When you pick the destination you can configure if your application should be a new Web site, an existing Web site, or a new virtual directory. You can even instruct the installer to create a new virtual directory only on those destination systems that do not support multiple Web sites (XP Professional and other workstation installations).

 

The authentication settings are quite robust. You can configure any or all of anonymous, digest, basic, passport, or integrated windows security for the site. You can even specify the account IIS should use for anonymous access. If you are creating a large site, you can specify different settings for different directories in your application. No longer do you have to force your users to manually configure different access settings to the different directories in your site.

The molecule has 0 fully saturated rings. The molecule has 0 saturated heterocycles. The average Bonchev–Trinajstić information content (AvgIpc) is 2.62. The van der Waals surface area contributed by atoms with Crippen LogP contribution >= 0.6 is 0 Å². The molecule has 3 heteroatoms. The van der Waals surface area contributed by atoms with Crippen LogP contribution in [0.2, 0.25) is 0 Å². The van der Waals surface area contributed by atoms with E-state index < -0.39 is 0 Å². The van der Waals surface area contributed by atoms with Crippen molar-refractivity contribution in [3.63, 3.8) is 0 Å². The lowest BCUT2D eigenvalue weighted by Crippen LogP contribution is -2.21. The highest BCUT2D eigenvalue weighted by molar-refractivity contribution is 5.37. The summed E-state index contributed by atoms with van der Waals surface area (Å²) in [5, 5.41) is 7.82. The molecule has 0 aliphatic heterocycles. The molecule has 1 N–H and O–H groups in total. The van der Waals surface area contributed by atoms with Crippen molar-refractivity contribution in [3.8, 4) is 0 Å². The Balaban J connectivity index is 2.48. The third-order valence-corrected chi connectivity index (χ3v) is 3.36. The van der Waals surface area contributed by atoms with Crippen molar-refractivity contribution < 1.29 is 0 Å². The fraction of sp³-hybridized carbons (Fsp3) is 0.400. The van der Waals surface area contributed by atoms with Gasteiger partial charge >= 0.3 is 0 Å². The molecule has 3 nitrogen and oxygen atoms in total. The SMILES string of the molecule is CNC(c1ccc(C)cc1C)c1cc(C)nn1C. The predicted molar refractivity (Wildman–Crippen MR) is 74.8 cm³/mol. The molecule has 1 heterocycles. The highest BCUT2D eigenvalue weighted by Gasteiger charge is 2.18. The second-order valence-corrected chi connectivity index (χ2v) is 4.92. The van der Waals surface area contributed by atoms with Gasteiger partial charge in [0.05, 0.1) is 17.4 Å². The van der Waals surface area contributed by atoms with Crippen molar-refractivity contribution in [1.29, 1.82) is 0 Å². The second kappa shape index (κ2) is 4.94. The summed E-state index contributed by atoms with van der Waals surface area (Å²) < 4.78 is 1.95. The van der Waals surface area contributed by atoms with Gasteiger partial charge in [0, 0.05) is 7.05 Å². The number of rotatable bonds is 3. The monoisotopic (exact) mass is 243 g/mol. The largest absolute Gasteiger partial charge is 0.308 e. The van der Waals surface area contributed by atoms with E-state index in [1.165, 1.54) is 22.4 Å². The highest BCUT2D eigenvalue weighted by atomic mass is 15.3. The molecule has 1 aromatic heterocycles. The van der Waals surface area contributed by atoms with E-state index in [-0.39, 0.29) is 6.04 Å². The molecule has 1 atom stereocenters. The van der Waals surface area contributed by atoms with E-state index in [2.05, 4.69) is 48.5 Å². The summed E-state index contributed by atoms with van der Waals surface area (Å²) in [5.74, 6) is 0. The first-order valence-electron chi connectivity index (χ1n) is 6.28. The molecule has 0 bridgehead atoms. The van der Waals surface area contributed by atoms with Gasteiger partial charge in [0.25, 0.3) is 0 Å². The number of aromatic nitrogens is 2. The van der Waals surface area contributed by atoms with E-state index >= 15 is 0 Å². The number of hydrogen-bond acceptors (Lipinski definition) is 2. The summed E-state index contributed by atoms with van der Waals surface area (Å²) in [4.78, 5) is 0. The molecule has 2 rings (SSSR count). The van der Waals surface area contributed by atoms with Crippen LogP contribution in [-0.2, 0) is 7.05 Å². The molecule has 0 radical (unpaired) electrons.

Finally, after creating all these settings, you can tell Wise for Windows Installer which settings can be overridden by the user running your application. Wise for Windows Installer adds dialog boxes for those settings. Maybe the user has a different anonymous access account? No problem, using Wise for Windows Installer.

 

And Finally ...

I ve saved the two best features of Wise for Windows Installer for last: SQL installations and dynamic XML editing. These two features make installing a data-driven Web application quick and easy. Almost all your Web applications include a database. Wise lets you include SQL server scripts into your installer. These will be executed as part of the installation. Even better, Wise for Windows Installer captures the login, password, and server variables from your user at installation time. You can use these environment variables to update web.config. Using Wise for Windows Installer s Dynamic Content feature you can replace text in your web.config file with environment variables captured at installation time.